I have this friend who is constantly degrading herself and her body. Saying things like “I’m fat” and “my thighs are so big”. When she starts complaining and fishing for compliments I usually handle the situation by telling her that she’s being crazy and that I think she’s beautiful.
I know that everyone can be insecure (I myself struggle with it) but it’s getting to the point where she’s making me and all of our friends feel bad. I just don’t know how to tell her that it’s starting to make us all feel really uncomfortable without the situation escalating. Would really appreciate some advice.
Ahhh, this is actually a verrryyyyyy common thing that happens so I’m glad you asked!
Your friend isn’t happy with the way she looks. This is something that constantly bothers her and it’s always at the top of her mind. She wants someone to confide in and she wants to normalize talking about it. To her, saying these things don’t feel “degrading” to her because she might believe that the things she is saying are true.
When people share information like this, typically they are looking to either create connection through shared experiences (i.e. you would respond and say, “Ugh I despise my thighs, too!”) or through validation (i.e. you respond “No, you look amazing – I would do anything to have your body!). And, of course, sometimes people do want to genuinely dive into a deeper conversation. More on that in a sec.
Now let’s talk about you! You’re a dedicated and loving friend who wants to support your friend. When you hear her use negative language, you feel worried. You don’t see her thighs as “thick”, you see them as strong. When something you see in a positive way suddenly gets a ton of negative light shed on it, it can feel really shocking. When you continue to hear it over and over again, it starts to affect you. It may affect how you feel about your own body and ultimately your relationship with your friend.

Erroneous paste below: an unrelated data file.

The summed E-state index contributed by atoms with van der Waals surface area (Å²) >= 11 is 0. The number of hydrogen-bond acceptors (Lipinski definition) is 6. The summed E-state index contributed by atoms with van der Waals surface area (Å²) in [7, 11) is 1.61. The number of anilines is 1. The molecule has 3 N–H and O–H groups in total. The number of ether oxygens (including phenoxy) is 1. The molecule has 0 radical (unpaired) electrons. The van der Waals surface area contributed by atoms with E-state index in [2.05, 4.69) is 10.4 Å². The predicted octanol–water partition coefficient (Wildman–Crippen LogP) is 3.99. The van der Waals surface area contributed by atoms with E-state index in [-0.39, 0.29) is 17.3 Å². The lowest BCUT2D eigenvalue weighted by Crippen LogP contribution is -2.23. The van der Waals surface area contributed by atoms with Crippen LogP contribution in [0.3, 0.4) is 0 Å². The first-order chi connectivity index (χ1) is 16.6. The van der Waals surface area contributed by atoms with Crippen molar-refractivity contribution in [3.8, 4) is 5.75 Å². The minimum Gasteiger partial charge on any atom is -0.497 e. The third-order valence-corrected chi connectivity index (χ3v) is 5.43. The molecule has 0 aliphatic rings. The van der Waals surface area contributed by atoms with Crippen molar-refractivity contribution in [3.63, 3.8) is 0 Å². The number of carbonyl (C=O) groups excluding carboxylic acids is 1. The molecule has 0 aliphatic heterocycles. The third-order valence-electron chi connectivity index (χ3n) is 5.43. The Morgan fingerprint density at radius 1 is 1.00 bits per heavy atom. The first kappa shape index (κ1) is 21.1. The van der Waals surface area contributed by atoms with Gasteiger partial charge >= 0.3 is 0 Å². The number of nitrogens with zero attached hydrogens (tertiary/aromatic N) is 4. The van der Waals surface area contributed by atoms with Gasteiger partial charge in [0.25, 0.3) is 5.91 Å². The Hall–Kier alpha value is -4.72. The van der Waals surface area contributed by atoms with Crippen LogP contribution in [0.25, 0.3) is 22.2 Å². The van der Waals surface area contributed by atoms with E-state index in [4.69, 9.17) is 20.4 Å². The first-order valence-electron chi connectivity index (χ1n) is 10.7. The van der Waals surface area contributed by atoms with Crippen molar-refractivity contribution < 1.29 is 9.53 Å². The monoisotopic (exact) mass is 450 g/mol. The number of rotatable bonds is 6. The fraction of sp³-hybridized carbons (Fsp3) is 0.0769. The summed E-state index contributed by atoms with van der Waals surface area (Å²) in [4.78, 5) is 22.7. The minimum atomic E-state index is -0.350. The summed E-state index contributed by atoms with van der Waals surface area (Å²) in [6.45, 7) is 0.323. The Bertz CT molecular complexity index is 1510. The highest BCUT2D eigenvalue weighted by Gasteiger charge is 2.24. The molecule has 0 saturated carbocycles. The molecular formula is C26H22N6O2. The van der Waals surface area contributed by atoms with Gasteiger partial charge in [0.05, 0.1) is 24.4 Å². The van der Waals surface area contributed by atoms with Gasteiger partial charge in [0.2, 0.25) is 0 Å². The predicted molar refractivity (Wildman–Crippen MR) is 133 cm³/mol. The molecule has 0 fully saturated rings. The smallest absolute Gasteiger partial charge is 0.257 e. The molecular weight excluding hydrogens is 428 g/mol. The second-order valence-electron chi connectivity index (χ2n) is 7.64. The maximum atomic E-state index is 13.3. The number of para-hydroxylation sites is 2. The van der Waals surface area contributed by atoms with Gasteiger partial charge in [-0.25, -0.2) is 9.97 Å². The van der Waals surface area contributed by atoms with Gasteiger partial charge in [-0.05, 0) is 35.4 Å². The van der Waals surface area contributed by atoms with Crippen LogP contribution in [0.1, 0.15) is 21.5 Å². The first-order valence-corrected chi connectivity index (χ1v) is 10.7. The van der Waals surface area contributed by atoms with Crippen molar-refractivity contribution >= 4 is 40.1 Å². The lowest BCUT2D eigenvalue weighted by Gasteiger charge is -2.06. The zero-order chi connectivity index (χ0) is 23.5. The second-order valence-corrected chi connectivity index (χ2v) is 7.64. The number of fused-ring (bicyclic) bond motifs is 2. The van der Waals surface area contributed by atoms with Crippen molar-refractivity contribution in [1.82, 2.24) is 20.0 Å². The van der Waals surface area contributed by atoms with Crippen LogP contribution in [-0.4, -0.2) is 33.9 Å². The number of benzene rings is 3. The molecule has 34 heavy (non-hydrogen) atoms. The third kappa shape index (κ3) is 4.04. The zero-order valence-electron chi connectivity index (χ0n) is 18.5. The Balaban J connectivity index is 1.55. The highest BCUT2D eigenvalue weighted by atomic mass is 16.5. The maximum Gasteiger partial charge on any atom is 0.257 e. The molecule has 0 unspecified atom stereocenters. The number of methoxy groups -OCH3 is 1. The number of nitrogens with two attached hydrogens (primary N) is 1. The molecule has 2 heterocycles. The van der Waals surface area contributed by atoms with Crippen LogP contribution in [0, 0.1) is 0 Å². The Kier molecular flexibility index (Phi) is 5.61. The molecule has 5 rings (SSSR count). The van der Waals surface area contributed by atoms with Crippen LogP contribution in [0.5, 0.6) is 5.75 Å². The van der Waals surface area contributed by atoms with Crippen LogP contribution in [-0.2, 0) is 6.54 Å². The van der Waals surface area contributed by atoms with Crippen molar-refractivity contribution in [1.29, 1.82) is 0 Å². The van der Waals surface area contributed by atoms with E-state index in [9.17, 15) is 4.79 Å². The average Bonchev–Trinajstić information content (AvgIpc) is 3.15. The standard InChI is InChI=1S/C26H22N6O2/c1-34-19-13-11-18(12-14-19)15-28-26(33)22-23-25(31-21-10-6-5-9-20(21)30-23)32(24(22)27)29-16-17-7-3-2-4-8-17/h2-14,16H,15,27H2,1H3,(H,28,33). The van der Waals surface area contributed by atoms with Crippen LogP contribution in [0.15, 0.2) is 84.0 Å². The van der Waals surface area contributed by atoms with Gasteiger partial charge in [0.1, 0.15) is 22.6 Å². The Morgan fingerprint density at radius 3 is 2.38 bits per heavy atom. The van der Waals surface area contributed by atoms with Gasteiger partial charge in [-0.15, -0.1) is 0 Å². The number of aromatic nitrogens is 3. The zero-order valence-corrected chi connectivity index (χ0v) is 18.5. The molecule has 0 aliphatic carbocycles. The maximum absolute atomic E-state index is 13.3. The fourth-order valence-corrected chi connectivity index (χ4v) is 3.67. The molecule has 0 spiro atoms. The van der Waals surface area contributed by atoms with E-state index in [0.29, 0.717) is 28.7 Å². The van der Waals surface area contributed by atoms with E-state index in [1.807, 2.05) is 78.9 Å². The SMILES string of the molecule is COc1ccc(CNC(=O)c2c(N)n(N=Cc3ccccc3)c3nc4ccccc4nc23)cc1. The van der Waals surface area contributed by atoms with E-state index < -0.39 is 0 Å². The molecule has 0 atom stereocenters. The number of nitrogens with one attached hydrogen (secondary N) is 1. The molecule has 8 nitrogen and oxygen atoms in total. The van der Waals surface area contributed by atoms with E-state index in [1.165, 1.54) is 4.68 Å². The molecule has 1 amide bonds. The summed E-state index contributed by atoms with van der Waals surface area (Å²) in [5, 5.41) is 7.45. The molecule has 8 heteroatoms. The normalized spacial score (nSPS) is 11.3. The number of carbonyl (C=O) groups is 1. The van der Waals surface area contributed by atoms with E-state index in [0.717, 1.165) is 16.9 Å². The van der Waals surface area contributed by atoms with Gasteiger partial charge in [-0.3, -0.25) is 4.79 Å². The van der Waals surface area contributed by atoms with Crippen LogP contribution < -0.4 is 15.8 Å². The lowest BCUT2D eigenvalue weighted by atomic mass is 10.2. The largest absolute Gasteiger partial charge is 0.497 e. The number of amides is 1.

So, how do the two of you come together to find a happy medium?
You need to talk to each other from a genuine place. I’m not saying that it won’t “blow up”, but approaching it with good intentions can help her see what you see. The truth is, you don’t need her to be happy about her body all the time. That’s not realistic. But you have to let her know that when she brings it up every single time you see each other, it starts affecting you, too. You want to work with her on helping her find happiness instead of ruminating on the negative.
And most importantly, listen to what she is saying. Ask her where this all comes from and think of solutions of how you can support her. Be there for her, because chances are, this is rooted in something a little deeper.
Oh and one more thing – make sure it’s just the two of you. I know you said some other friends might be bothered, but having a group of you talk to her will feel like she’s being cornered and well, that’s definitely not going to feel good.
Lastly, remember that friendships aren’t perfect but they should feel like safe spaces to talk, share feelings, and be supported. You got this!
PS – If you have a burning question you want to ask me, I’m taking questions via text at 510-692-4556. Currently this only works for US and Canada. If you’re outside of those countries, you can leave a question below.